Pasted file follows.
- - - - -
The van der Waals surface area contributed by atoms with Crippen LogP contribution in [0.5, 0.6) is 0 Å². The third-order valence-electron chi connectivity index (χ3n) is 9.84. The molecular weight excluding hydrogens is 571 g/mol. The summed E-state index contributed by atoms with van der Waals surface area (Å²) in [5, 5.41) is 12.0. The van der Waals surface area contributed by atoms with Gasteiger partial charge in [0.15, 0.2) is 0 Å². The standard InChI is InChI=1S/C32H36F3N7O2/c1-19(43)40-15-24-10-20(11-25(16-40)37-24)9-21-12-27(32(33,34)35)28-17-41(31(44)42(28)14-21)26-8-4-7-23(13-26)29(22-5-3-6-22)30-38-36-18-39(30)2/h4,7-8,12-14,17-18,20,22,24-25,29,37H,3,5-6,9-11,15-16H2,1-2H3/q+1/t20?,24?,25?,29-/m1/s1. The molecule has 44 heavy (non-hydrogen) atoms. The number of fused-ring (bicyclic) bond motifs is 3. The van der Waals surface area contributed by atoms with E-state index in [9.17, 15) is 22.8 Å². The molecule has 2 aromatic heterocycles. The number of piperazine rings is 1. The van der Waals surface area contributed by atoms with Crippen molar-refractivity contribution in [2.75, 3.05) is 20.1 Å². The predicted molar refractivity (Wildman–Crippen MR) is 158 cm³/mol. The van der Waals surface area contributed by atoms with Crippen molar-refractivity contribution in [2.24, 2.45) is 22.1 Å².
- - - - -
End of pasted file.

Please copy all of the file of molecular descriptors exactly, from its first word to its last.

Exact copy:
The van der Waals surface area contributed by atoms with Crippen LogP contribution in [0.5, 0.6) is 0 Å². The third-order valence-electron chi connectivity index (χ3n) is 9.84. The molecular weight excluding hydrogens is 571 g/mol. The summed E-state index contributed by atoms with van der Waals surface area (Å²) in [5, 5.41) is 12.0. The van der Waals surface area contributed by atoms with Gasteiger partial charge in [0.15, 0.2) is 0 Å². The standard InChI is InChI=1S/C32H36F3N7O2/c1-19(43)40-15-24-10-20(11-25(16-40)37-24)9-21-12-27(32(33,34)35)28-17-41(31(44)42(28)14-21)26-8-4-7-23(13-26)29(22-5-3-6-22)30-38-36-18-39(30)2/h4,7-8,12-14,17-18,20,22,24-25,29,37H,3,5-6,9-11,15-16H2,1-2H3/q+1/t20?,24?,25?,29-/m1/s1. The molecule has 44 heavy (non-hydrogen) atoms. The number of fused-ring (bicyclic) bond motifs is 3. The van der Waals surface area contributed by atoms with E-state index in [9.17, 15) is 22.8 Å². The molecule has 2 aromatic heterocycles. The number of piperazine rings is 1. The van der Waals surface area contributed by atoms with Crippen molar-refractivity contribution in [2.75, 3.05) is 20.1 Å². The predicted molar refractivity (Wildman–Crippen MR) is 158 cm³/mol. The van der Waals surface area contributed by atoms with Crippen molar-refractivity contribution in [2.24, 2.45) is 22.1 Å².